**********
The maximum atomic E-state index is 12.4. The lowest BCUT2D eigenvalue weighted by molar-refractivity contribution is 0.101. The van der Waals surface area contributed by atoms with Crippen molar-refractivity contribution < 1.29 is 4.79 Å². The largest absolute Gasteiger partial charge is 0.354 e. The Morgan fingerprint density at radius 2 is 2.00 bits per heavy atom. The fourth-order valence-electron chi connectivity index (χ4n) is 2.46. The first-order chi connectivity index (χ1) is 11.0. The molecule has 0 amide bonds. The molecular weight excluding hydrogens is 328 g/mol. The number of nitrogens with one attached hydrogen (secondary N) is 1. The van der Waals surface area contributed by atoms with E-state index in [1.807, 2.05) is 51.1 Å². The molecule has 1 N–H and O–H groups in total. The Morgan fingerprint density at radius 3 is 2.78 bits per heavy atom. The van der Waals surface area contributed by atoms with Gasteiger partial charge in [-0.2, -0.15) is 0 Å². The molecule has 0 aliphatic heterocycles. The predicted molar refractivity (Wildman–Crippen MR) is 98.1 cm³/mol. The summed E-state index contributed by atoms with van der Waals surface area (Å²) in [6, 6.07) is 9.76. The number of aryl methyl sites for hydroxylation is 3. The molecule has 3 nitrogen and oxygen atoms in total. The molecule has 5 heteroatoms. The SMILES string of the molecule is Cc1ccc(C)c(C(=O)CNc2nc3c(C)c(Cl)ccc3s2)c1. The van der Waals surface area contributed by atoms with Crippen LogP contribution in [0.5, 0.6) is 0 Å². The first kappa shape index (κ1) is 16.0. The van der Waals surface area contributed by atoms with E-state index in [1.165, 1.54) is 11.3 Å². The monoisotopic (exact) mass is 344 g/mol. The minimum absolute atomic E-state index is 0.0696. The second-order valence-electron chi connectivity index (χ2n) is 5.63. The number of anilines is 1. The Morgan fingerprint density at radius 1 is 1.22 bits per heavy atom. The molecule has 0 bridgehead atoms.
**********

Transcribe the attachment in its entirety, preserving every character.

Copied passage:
The maximum atomic E-state index is 12.4. The lowest BCUT2D eigenvalue weighted by molar-refractivity contribution is 0.101. The van der Waals surface area contributed by atoms with Crippen molar-refractivity contribution < 1.29 is 4.79 Å². The largest absolute Gasteiger partial charge is 0.354 e. The Morgan fingerprint density at radius 2 is 2.00 bits per heavy atom. The fourth-order valence-electron chi connectivity index (χ4n) is 2.46. The first-order chi connectivity index (χ1) is 11.0. The molecule has 0 amide bonds. The molecular weight excluding hydrogens is 328 g/mol. The number of nitrogens with one attached hydrogen (secondary N) is 1. The van der Waals surface area contributed by atoms with E-state index in [1.807, 2.05) is 51.1 Å². The molecule has 1 N–H and O–H groups in total. The Morgan fingerprint density at radius 3 is 2.78 bits per heavy atom. The van der Waals surface area contributed by atoms with Gasteiger partial charge in [-0.2, -0.15) is 0 Å². The molecule has 0 aliphatic heterocycles. The predicted molar refractivity (Wildman–Crippen MR) is 98.1 cm³/mol. The summed E-state index contributed by atoms with van der Waals surface area (Å²) in [6, 6.07) is 9.76. The number of aryl methyl sites for hydroxylation is 3. The molecule has 3 nitrogen and oxygen atoms in total. The molecule has 5 heteroatoms. The SMILES string of the molecule is Cc1ccc(C)c(C(=O)CNc2nc3c(C)c(Cl)ccc3s2)c1. The van der Waals surface area contributed by atoms with Crippen LogP contribution in [0.5, 0.6) is 0 Å². The first kappa shape index (κ1) is 16.0. The van der Waals surface area contributed by atoms with E-state index in [1.165, 1.54) is 11.3 Å². The monoisotopic (exact) mass is 344 g/mol. The minimum absolute atomic E-state index is 0.0696. The second-order valence-electron chi connectivity index (χ2n) is 5.63. The number of anilines is 1. The Morgan fingerprint density at radius 1 is 1.22 bits per heavy atom. The molecule has 0 bridgehead atoms.